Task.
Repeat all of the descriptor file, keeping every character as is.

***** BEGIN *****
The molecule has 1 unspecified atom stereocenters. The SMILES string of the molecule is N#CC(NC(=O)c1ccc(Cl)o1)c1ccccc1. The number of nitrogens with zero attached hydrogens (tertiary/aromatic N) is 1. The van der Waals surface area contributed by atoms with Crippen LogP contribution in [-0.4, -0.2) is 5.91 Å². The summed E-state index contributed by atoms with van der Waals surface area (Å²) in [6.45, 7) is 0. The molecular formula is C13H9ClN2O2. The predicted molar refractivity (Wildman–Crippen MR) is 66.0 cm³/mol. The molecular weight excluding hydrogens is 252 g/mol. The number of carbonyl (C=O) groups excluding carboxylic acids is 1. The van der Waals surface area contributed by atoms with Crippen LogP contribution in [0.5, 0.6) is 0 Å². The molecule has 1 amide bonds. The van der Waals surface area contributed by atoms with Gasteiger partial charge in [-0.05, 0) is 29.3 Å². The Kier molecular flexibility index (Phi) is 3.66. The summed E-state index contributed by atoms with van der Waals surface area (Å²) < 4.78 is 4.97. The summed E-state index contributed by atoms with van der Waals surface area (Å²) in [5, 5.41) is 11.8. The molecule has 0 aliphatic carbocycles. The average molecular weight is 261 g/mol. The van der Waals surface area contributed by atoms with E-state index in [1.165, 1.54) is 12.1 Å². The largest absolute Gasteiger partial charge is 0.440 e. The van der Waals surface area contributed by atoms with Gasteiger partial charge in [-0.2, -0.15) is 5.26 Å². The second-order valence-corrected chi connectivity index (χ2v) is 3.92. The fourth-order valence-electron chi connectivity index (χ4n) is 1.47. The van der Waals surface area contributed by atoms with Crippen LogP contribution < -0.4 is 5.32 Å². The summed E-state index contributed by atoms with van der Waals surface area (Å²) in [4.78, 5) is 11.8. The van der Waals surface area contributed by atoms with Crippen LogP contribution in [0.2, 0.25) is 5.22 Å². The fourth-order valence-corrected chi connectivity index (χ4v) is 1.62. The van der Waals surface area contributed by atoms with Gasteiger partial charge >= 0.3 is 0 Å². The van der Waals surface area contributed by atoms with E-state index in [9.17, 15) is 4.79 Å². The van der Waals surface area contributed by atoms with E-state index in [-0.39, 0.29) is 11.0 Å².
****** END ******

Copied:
The molecule has 1 unspecified atom stereocenters. The SMILES string of the molecule is N#CC(NC(=O)c1ccc(Cl)o1)c1ccccc1. The number of nitrogens with zero attached hydrogens (tertiary/aromatic N) is 1. The van der Waals surface area contributed by atoms with Crippen LogP contribution in [-0.4, -0.2) is 5.91 Å². The summed E-state index contributed by atoms with van der Waals surface area (Å²) in [6.45, 7) is 0. The molecular formula is C13H9ClN2O2. The predicted molar refractivity (Wildman–Crippen MR) is 66.0 cm³/mol. The molecular weight excluding hydrogens is 252 g/mol. The number of carbonyl (C=O) groups excluding carboxylic acids is 1. The van der Waals surface area contributed by atoms with Crippen LogP contribution in [0.5, 0.6) is 0 Å². The molecule has 1 amide bonds. The van der Waals surface area contributed by atoms with Gasteiger partial charge in [-0.05, 0) is 29.3 Å². The Kier molecular flexibility index (Phi) is 3.66. The summed E-state index contributed by atoms with van der Waals surface area (Å²) < 4.78 is 4.97. The summed E-state index contributed by atoms with van der Waals surface area (Å²) in [5, 5.41) is 11.8. The molecule has 0 aliphatic carbocycles. The average molecular weight is 261 g/mol. The van der Waals surface area contributed by atoms with E-state index in [1.165, 1.54) is 12.1 Å². The largest absolute Gasteiger partial charge is 0.440 e. The van der Waals surface area contributed by atoms with Gasteiger partial charge in [-0.2, -0.15) is 5.26 Å². The second-order valence-corrected chi connectivity index (χ2v) is 3.92. The fourth-order valence-electron chi connectivity index (χ4n) is 1.47. The van der Waals surface area contributed by atoms with Crippen LogP contribution < -0.4 is 5.32 Å². The summed E-state index contributed by atoms with van der Waals surface area (Å²) in [4.78, 5) is 11.8. The van der Waals surface area contributed by atoms with Crippen LogP contribution in [0.2, 0.25) is 5.22 Å². The fourth-order valence-corrected chi connectivity index (χ4v) is 1.62. The van der Waals surface area contributed by atoms with Gasteiger partial charge >= 0.3 is 0 Å². The van der Waals surface area contributed by atoms with E-state index in [9.17, 15) is 4.79 Å². The van der Waals surface area contributed by atoms with E-state index in [-0.39, 0.29) is 11.0 Å².